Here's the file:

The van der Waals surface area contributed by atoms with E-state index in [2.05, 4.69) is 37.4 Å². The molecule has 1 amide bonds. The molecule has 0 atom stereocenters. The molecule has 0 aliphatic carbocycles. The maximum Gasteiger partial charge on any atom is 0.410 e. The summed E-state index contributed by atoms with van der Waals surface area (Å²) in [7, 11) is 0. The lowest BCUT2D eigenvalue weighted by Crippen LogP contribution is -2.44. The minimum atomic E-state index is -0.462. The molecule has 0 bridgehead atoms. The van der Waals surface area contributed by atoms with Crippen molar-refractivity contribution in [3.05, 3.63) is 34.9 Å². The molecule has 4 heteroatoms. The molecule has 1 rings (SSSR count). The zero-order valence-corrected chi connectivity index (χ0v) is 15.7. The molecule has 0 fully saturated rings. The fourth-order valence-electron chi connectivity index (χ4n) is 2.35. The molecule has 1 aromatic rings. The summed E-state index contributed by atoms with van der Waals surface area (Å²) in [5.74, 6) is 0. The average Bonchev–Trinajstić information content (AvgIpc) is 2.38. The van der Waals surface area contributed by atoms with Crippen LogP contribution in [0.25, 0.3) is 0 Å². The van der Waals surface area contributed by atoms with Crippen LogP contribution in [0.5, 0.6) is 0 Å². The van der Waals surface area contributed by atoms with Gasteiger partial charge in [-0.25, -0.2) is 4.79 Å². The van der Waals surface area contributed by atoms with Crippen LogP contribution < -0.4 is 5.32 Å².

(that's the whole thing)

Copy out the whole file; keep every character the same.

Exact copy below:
The van der Waals surface area contributed by atoms with E-state index in [2.05, 4.69) is 37.4 Å². The molecule has 1 amide bonds. The molecule has 0 atom stereocenters. The molecule has 0 aliphatic carbocycles. The maximum Gasteiger partial charge on any atom is 0.410 e. The summed E-state index contributed by atoms with van der Waals surface area (Å²) in [7, 11) is 0. The lowest BCUT2D eigenvalue weighted by Crippen LogP contribution is -2.44. The minimum atomic E-state index is -0.462. The molecule has 0 bridgehead atoms. The van der Waals surface area contributed by atoms with Crippen molar-refractivity contribution in [3.05, 3.63) is 34.9 Å². The molecule has 4 heteroatoms. The molecule has 1 rings (SSSR count). The zero-order valence-corrected chi connectivity index (χ0v) is 15.7. The molecule has 0 fully saturated rings. The fourth-order valence-electron chi connectivity index (χ4n) is 2.35. The molecule has 1 aromatic rings. The summed E-state index contributed by atoms with van der Waals surface area (Å²) in [5.74, 6) is 0. The average Bonchev–Trinajstić information content (AvgIpc) is 2.38. The van der Waals surface area contributed by atoms with Crippen LogP contribution in [0.25, 0.3) is 0 Å². The van der Waals surface area contributed by atoms with Crippen LogP contribution in [0.5, 0.6) is 0 Å². The van der Waals surface area contributed by atoms with Gasteiger partial charge in [-0.25, -0.2) is 4.79 Å². The van der Waals surface area contributed by atoms with Crippen LogP contribution < -0.4 is 5.32 Å².